The sources of information on the playing troupes.
The Earl of Leicester’s Men – the earliest recorded acting troupe.
How troupes operated under the patronage of their master.
The royal patent and how it changed the way troupes operated.
The sumptuary laws and protections that actors were given.
The decline of the Earl of Leicester’s Men.
Lord Strange’s Men.
The merging of Lord Strange’s Men and The Admiral’s Men
Lord Strange’s Men become touring players.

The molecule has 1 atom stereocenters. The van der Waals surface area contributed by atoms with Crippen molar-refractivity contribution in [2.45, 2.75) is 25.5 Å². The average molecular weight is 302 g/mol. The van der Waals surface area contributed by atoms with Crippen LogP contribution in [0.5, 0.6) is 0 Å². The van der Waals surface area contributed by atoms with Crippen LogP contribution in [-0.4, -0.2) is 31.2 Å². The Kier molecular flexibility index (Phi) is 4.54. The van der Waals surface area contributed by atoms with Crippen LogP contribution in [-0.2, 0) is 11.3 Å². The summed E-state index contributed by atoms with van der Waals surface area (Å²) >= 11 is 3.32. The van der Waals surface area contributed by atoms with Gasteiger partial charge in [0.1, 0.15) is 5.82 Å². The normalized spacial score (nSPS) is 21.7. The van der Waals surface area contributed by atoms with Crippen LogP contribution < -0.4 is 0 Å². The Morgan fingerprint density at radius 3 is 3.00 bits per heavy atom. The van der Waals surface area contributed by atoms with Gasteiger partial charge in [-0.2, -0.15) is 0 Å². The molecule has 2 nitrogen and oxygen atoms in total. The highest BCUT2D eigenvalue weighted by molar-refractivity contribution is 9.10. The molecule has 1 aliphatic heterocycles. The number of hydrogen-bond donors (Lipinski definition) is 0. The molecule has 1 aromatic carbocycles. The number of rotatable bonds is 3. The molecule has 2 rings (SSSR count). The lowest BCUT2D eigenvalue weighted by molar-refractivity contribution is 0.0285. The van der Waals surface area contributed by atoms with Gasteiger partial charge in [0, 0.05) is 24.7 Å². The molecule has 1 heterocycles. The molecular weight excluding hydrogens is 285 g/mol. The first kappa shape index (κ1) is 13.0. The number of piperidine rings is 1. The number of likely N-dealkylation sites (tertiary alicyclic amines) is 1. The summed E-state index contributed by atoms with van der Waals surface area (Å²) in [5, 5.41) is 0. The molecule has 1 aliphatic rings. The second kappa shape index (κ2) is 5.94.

The Earl of Sussex’s Men and complications at The Rose Theatre.
The Queen’s Men at The Rose Theatre (briefly).
Lord Hudson’s Men become the Lord Chamberlin’s Men.
The Lord Chamberlin’s Men at Newington Butts.
The Lord Chamberlin’s Men move from The Theatre to The Curtain.
The leading men of The Lord Chamberlin’s Men.
The ‘sharer’ system of the Elizabethan theatre.
The Lord Chamberlin’s Men become The King’s Men’.
The Earl of Pembroke’s Men and the perils of touring.
The Earl of Pembroke’s Men and ‘The Isle of Dogs’.
The history of The Admiral’s Men – a troubled start, but with later success.
The Fortune Theatre and the insight it gives us into the profits available in theatres.
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